37

Every difficulty slurred over will be a ghost to disturb your repose later on.

33

Man is never always happy, and very often only a brief period of happiness is granted him in this world; so why escape from this dream which cannot last long?

30

If I were still stupider than I am, I should think myself at the apex of my career; yet I know how much I still lack, to reach perfection; I see it the more clearly now that I live only among first-rank artists and know what each one of them lacks.

27

There are certain times when I feel more inspired, filled with a strong power that forces me to listen to my inner voice, and when I feel more need than ever for a Pleyel piano.

25

I'm a revolutionary, money means nothing to me.

25

I have met a great celebrity, Madame Dudevant, known as George Sand.

.. Her appearance is not to my liking. Indeed there is something about her which positively repels me... What an unattractive person La Sand is... Is she really a woman? I'm inclined to doubt it.

21

I really don't know whether any place contains more pianists than Paris, or whether you can find more asses and virtuosos anywhere.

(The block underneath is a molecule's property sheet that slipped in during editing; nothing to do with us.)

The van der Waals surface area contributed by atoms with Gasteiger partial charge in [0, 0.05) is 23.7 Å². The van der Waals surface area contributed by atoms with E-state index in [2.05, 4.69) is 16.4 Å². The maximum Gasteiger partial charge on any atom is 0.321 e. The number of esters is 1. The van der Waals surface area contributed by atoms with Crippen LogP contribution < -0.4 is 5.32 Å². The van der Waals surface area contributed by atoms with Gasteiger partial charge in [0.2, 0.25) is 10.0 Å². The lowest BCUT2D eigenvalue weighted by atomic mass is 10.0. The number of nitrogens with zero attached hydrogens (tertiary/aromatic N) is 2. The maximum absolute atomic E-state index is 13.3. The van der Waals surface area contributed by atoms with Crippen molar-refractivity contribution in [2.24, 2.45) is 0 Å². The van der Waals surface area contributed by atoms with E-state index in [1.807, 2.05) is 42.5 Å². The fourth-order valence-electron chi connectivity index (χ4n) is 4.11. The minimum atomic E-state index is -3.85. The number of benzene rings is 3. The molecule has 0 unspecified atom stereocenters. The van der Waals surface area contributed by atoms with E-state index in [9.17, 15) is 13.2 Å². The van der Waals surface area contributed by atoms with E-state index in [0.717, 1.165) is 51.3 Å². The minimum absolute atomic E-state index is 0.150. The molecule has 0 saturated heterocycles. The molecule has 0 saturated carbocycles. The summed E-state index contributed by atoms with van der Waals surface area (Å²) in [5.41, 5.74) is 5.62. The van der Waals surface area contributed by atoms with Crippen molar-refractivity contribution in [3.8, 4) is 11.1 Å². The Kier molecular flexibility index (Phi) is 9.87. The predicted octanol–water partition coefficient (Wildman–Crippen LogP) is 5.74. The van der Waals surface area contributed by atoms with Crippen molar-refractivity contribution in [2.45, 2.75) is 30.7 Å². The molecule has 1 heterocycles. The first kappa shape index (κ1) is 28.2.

21

England is so surrounded by the boredom of conventionalities, that it is all one to them whether music is good or bad, since they have to hear it from morning till night. For here they have flower-shows with music, dinners with music, sales with music.

12

My piano has not yet arrived. How did you send it? By Marseilles or by Perpignan? I dream music but I cannot make any because here there are not any pianos . . . in this respect this is a savage country.

12

Concerts are never real music, you have to give up the idea of hearing in them all the most beautiful things of art.

12

They want me to give another concert but I have no desire to do so.